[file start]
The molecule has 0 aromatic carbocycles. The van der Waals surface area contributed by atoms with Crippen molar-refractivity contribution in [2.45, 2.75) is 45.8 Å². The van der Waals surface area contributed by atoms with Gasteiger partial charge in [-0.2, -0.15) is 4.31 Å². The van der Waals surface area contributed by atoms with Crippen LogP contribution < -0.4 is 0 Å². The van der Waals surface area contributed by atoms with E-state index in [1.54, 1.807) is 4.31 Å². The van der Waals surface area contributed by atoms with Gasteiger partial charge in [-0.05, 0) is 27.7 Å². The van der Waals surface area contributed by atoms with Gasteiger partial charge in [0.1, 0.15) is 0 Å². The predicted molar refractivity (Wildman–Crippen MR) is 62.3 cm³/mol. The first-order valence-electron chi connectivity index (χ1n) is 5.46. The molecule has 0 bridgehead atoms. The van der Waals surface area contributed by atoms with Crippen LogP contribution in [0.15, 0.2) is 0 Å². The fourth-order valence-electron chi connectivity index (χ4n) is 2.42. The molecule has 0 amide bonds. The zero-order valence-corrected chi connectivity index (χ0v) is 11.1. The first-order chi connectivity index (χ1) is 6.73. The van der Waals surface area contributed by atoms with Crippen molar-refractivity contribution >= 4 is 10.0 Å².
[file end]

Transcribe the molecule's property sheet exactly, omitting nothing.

The molecule has 0 aromatic carbocycles. The van der Waals surface area contributed by atoms with Crippen molar-refractivity contribution in [2.45, 2.75) is 45.8 Å². The van der Waals surface area contributed by atoms with Gasteiger partial charge in [-0.2, -0.15) is 4.31 Å². The van der Waals surface area contributed by atoms with Crippen LogP contribution < -0.4 is 0 Å². The van der Waals surface area contributed by atoms with E-state index in [1.54, 1.807) is 4.31 Å². The van der Waals surface area contributed by atoms with Gasteiger partial charge in [-0.05, 0) is 27.7 Å². The van der Waals surface area contributed by atoms with Gasteiger partial charge in [0.1, 0.15) is 0 Å². The predicted molar refractivity (Wildman–Crippen MR) is 62.3 cm³/mol. The first-order valence-electron chi connectivity index (χ1n) is 5.46. The molecule has 0 bridgehead atoms. The van der Waals surface area contributed by atoms with Crippen LogP contribution in [0.15, 0.2) is 0 Å². The fourth-order valence-electron chi connectivity index (χ4n) is 2.42. The molecule has 0 amide bonds. The zero-order valence-corrected chi connectivity index (χ0v) is 11.1. The first-order chi connectivity index (χ1) is 6.73. The van der Waals surface area contributed by atoms with Crippen molar-refractivity contribution >= 4 is 10.0 Å².